Morocco's gas rush: a flurry of foreign energy companies ranging from oil & gas majors such as BP to small exploration firms have their eyes set on Morocco's yet untapped gas reserves, one of the most energy-poor countries in the world.

Author:Kan, Charlotte

WHEREAS SOME OF ITS NEIGHBOURS have had their coffers boosted by decades of intensive oil and gas production, Morocco remains an energy loser. Despite decades of exploration, the kingdom has failed to produce the vast quantities of primary energy required to sustain its fast-growing domestic demand, which has nearly doubled in less than a decade, according to the Moroccan Ministry of Energy. Due to improvements in living standards and natural growth, demand for primary energy (gas, oil, electricity, etc.) is forecast to accelerate even further in the future and will actually triple between 2010 and 2030, reaching 43 million ton of oil equivalent (toe) in 2030, the Ministry of Energy estimates. Currently the country has to import up to 95.5% of it, making it one of the most energy-poor countries in the world. The majority of its energy imports flows in from neighbouring Algeria through the Maghreb-Europe natural gas pipeline (MEG), which links the country to Spain. This comes at a price: energy bills have more than trebled since 2002 to reach 87bn Moroccan dirhams ($10.6bn) in 2011.

Untapped potential

Morocco has vowed to curb its costly reliance on energy imports, and is too happy to cooperate with the industry players that have flocked to the country in the past years. These companies consider Morocco to be largely under-explored compared to its neighbours, and believe it may hide greater gas reserves in particular than previously thought, especially offshore. A 2013 report by the US Energy Information Administration (EIA) corroborates their thesis. The assessment by the EIA of shale oil and gas resources indicated that Morocco has 20 trillion cubic feet (tcf) of technically recoverable shale oil and gas resources, with the great majority located in the Tindouf basin, and smaller amounts in the Tadla basin. Investment bank Citigroup notes momentum is building in the country. "We see Morocco as an under-explored hydrocarbon province that offers high-impact exploration opportunities across multiple play-types. The material resource potential coupled with attractive fiscal terms has seen a recent pick-up in corporate activity in the region with larger independents (Genel Energy and Cairn Energy) and IOCs (Chevron, Total and Galp) securing offshore acreage," the US institution said in a recent report on the oil and gas sector.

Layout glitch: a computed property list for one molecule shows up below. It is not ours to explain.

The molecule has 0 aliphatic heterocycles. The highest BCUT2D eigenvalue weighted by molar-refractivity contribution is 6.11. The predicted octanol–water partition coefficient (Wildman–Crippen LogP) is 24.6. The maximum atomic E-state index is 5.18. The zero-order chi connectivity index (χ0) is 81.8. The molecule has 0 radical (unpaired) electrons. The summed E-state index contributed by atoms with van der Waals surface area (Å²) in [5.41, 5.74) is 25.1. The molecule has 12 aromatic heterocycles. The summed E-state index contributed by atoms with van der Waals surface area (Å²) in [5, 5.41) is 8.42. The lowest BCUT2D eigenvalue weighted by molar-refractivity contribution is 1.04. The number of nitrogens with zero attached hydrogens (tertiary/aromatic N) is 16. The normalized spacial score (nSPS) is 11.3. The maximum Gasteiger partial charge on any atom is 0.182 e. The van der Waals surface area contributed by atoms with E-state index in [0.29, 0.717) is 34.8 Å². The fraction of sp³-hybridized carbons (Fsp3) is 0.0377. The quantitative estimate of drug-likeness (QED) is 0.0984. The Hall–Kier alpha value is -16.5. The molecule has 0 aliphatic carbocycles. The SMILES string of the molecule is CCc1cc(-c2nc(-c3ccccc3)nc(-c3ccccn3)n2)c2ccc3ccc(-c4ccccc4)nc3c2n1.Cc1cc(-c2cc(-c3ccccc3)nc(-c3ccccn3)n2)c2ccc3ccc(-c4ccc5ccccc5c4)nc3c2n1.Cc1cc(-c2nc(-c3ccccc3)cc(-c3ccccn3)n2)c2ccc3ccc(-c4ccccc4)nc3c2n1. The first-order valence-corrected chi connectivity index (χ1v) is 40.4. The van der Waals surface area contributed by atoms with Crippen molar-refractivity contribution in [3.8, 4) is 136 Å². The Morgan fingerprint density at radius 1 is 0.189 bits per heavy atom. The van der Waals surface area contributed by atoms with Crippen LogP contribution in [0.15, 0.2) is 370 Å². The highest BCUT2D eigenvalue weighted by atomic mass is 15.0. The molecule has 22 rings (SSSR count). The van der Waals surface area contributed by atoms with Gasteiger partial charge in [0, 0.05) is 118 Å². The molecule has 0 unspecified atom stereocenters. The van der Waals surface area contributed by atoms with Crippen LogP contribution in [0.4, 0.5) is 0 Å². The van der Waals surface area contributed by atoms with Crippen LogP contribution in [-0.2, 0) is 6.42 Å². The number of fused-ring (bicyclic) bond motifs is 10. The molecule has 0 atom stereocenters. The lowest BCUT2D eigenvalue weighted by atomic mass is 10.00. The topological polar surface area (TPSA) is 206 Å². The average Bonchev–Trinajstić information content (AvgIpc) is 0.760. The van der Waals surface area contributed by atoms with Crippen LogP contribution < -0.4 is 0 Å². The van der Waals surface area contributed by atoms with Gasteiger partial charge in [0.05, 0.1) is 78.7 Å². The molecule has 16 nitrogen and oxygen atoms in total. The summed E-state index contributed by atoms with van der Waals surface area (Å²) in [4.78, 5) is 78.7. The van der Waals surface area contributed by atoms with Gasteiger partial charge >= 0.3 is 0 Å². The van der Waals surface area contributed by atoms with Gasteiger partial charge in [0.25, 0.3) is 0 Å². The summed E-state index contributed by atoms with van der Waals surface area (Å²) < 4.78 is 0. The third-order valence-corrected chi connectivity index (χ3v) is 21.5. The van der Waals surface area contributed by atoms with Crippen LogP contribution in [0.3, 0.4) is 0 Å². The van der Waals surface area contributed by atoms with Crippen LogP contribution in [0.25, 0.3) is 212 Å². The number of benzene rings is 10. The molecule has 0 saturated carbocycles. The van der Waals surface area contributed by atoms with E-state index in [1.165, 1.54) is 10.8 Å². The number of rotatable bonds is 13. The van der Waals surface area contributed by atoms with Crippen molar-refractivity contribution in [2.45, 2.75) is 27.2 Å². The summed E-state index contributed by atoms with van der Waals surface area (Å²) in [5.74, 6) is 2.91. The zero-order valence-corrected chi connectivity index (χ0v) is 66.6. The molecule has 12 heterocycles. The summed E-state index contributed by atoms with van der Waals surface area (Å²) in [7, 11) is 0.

Hopes, but not much else

"We have not made any sensational discoveries yet ... But we are in a situation where the...

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